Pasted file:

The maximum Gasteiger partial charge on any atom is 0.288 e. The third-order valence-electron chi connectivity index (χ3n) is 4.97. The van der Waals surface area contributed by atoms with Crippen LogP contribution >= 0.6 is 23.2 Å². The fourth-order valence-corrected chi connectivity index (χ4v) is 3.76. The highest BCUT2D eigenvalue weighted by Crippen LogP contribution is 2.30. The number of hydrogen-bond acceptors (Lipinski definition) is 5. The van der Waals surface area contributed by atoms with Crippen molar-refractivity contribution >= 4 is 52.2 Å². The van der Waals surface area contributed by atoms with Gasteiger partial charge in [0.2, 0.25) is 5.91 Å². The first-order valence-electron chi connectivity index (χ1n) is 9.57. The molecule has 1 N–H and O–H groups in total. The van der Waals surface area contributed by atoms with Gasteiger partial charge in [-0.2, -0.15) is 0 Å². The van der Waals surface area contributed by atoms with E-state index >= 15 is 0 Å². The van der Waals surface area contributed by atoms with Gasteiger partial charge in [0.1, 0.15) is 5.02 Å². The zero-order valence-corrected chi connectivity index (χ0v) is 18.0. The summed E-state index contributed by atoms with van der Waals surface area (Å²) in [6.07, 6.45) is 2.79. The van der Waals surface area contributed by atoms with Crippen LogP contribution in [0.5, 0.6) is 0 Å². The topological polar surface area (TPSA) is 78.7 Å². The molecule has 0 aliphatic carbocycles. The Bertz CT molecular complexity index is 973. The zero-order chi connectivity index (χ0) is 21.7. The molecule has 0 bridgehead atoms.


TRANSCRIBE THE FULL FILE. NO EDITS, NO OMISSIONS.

The maximum Gasteiger partial charge on any atom is 0.288 e. The third-order valence-electron chi connectivity index (χ3n) is 4.97. The van der Waals surface area contributed by atoms with Crippen LogP contribution >= 0.6 is 23.2 Å². The fourth-order valence-corrected chi connectivity index (χ4v) is 3.76. The highest BCUT2D eigenvalue weighted by Crippen LogP contribution is 2.30. The number of hydrogen-bond acceptors (Lipinski definition) is 5. The van der Waals surface area contributed by atoms with Crippen molar-refractivity contribution >= 4 is 52.2 Å². The van der Waals surface area contributed by atoms with Gasteiger partial charge in [0.2, 0.25) is 5.91 Å². The first-order valence-electron chi connectivity index (χ1n) is 9.57. The molecule has 1 N–H and O–H groups in total. The van der Waals surface area contributed by atoms with Gasteiger partial charge in [-0.2, -0.15) is 0 Å². The van der Waals surface area contributed by atoms with E-state index >= 15 is 0 Å². The van der Waals surface area contributed by atoms with Gasteiger partial charge in [0.1, 0.15) is 5.02 Å². The zero-order valence-corrected chi connectivity index (χ0v) is 18.0. The summed E-state index contributed by atoms with van der Waals surface area (Å²) in [6.07, 6.45) is 2.79. The van der Waals surface area contributed by atoms with Crippen LogP contribution in [0.5, 0.6) is 0 Å². The topological polar surface area (TPSA) is 78.7 Å². The molecule has 0 aliphatic carbocycles. The Bertz CT molecular complexity index is 973. The zero-order chi connectivity index (χ0) is 21.7. The molecule has 0 bridgehead atoms.